Harvester (Feniseca tarquinius)

Harvester (no flash)

The very first two Harvesters I saw where absolutely besotted with the remains of a gutpile left by some considerate Nimrod in a nearby parking lot.[4] They seemed to be sucking nutrients out of the adipocere[5] that remained on the surface. This taste for things dead could be handy for locating colonies. Find the alders, find the aphids, throw a dead critter under the alders (get the land-owner’s permission), and check back frequently. I intend to try this next year.[6]

Harvester (Feniseca tarquinius) feeding on adipocere

Harvester feeding on adipocere

Where there are adults, there should, eventually, be caterpillars.  By all reports, they are very well camouflaged, even incorporating the aphids’ wool. Early observations led to the idea that the caterpillars spun webs to hide from the ants that usually attend the aphid colonies, but that theory has been called into question. More recent research indicates that the caterpillars are actually more likely to spin concealing webs when there are no ants. The ants are not the primary threat to the caterpillars. In fact, the ants, by protecting the aphids from other predators, also protect the caterpillars.[7] The caterpillars fool the ants by incorporating chemicals from the aphids into their skin, which camouflages their scent.[8]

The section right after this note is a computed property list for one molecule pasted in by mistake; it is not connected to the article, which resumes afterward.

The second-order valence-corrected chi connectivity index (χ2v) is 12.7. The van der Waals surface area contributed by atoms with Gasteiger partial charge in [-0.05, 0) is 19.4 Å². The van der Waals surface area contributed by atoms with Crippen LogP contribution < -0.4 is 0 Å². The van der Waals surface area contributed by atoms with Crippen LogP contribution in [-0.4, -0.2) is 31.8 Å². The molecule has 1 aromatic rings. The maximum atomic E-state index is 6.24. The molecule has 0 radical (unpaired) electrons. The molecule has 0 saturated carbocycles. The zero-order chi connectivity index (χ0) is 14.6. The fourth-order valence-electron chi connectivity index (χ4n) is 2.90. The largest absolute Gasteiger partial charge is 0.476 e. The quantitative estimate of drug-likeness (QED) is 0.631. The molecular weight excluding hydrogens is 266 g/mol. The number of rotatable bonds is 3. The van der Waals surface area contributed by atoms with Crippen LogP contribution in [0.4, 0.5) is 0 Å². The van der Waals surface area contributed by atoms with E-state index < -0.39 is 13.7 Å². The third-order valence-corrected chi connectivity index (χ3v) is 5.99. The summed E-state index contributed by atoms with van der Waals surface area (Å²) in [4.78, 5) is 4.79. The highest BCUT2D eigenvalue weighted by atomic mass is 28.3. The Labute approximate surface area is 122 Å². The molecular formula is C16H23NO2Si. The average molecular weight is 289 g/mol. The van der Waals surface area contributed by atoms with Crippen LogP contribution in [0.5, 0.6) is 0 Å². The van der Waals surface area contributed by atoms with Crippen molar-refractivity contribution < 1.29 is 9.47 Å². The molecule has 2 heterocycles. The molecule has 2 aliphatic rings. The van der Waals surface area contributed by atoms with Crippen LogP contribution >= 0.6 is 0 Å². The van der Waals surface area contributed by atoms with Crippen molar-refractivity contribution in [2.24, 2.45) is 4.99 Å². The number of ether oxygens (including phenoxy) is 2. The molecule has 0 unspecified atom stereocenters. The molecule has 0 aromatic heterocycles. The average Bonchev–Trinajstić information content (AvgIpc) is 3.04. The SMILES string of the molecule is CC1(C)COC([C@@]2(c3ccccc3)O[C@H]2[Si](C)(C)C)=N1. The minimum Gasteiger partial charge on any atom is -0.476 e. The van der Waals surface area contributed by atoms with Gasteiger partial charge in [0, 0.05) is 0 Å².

And the Harvester sings:

Larvae of F. tarquinius produced a call that, depending on the distance from the phonograph cartridge, resembled a mournful sigh, a falling glissando of six half-steps from F to middle C, or, at proximity, when amplified, the bleating of a sheep.[9]

Singing caterpillars: amazing, but not unique.  In fact, Harvesters are part of a larger order called the Lycaenids, several of which depend on ants to complete their life cycles. The usual approach is to lure the ants into carrying the immature Lycaenid back to their nests, where the caterpillars feed in safety on food stored by the ants. Chemicals and calling are used to facilitate this deception.[10]